When a trust loan is used to facilitate a trust distribution, each beneficiary receives an average of an additional $15,000.00 in distribution when compared to selling the home. The person keeping the family home also benefits – saving $6,200+ per year in property tax savings – simply by avoiding property tax reassessment on a nice old inherited home from Mom and/or Dad.

Voters passed CA Proposition 19, just squeaking by with a handful of votes from confused voters in Nov of 2020, and the tax measure became active on April 1, 2021. If you want to intake good advice and avoid mistakes, have property tax experts carefully walk you through Proposition 19, and Proposition 13.

Most middle class and upper middle class California homeowners probably have heard about Proposition 19, the new property tax law that allows seniors and disabled homeowners to keep their current property tax rate when they sell their home and buy a new one. But they may not know how to apply this new law when moving to a new home.

It’s the state’s largest expansion of property tax benefits in decades, basically allowing qualified homeowners to take their Proposition 13 tax base with them anywhere in the state, no matter the price of their new home.

Helping California Middle Class Homeowners Avoid Property Tax Reassessment

Under Prop. 13, tax hikes are capped at 2% a year, meaning the longer you own your home, the lower your property taxes relative to the market value of your home. But some homeowners lose their Proposition 13 tax break when they sell their old home and see their new tax jump to the full market value of their new one.

If you are 55 years or older, a person with a severe disability or a victim of wildfires or natural disasters, you can move to any home in the state, regardless of the home’s price. Your tax is unchanged up to the value of your old home. If your new home costs more than your old one, you pay an additional amount based on the market value over your old home’s price.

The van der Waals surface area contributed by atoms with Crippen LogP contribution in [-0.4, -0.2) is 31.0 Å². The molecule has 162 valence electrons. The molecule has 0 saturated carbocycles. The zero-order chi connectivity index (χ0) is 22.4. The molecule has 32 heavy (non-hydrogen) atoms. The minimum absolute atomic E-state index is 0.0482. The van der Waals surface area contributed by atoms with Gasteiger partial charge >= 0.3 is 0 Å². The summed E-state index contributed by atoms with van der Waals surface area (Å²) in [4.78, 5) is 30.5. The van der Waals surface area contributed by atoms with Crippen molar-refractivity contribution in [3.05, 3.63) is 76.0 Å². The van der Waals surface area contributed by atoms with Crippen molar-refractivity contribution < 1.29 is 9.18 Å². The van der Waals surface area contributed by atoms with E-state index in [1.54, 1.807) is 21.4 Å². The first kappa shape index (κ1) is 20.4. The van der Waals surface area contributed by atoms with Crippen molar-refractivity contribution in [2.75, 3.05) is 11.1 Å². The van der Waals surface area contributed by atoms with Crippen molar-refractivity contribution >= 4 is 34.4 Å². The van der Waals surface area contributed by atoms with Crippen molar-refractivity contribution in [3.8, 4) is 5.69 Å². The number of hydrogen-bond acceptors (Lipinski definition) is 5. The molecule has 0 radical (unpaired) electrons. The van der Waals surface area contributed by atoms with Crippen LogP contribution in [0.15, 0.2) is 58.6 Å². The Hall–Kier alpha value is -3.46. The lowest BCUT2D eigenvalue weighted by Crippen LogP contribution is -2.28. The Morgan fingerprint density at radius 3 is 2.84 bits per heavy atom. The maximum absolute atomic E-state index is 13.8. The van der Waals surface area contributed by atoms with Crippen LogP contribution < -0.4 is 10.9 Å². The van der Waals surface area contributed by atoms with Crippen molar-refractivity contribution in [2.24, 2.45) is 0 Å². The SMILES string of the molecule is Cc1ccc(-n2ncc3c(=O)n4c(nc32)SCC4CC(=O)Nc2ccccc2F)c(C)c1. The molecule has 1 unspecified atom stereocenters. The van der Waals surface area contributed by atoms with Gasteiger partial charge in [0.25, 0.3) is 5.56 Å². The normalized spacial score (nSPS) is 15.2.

When you’re used to a low property tax bill, it can be a shock to your monthly expenses when buying a replacement home includes a huge property tax increase – especially if you have lived in your current home for many years.

Some older middle class homeowners feel trapped because they can’t leave their current home, even if it no longer fits their needs, because they are on a fixed income like Social Security, or a modest pension or military retirement, and can’t afford to move. Taking advantage of Proposition 19 may appear challenging.  But as time passes, more and more tax assessors are providing online links to forms and resources to help homeowners understand how to benefit from these new property tax rules and regulations.

 

Does a Change in Ownership Affect CA Property Taxes?

California Change in Property Ownership

California Change in Property Ownership

Californians who make it their business to know – now understand that triggering property tax reassessment to “a new Base Year Value” as a result of new construction to a home, or a complete change in ownership – which makes it virtually impossible to establish  a low property tax base; and results in a yearly tax rate that increases abruptly to  current or “fair market” rates.

Translation in everyday language – you pay much higher property taxes every year. For example, the different between $600 per year and $9,000 per year. Significantly higher property taxes.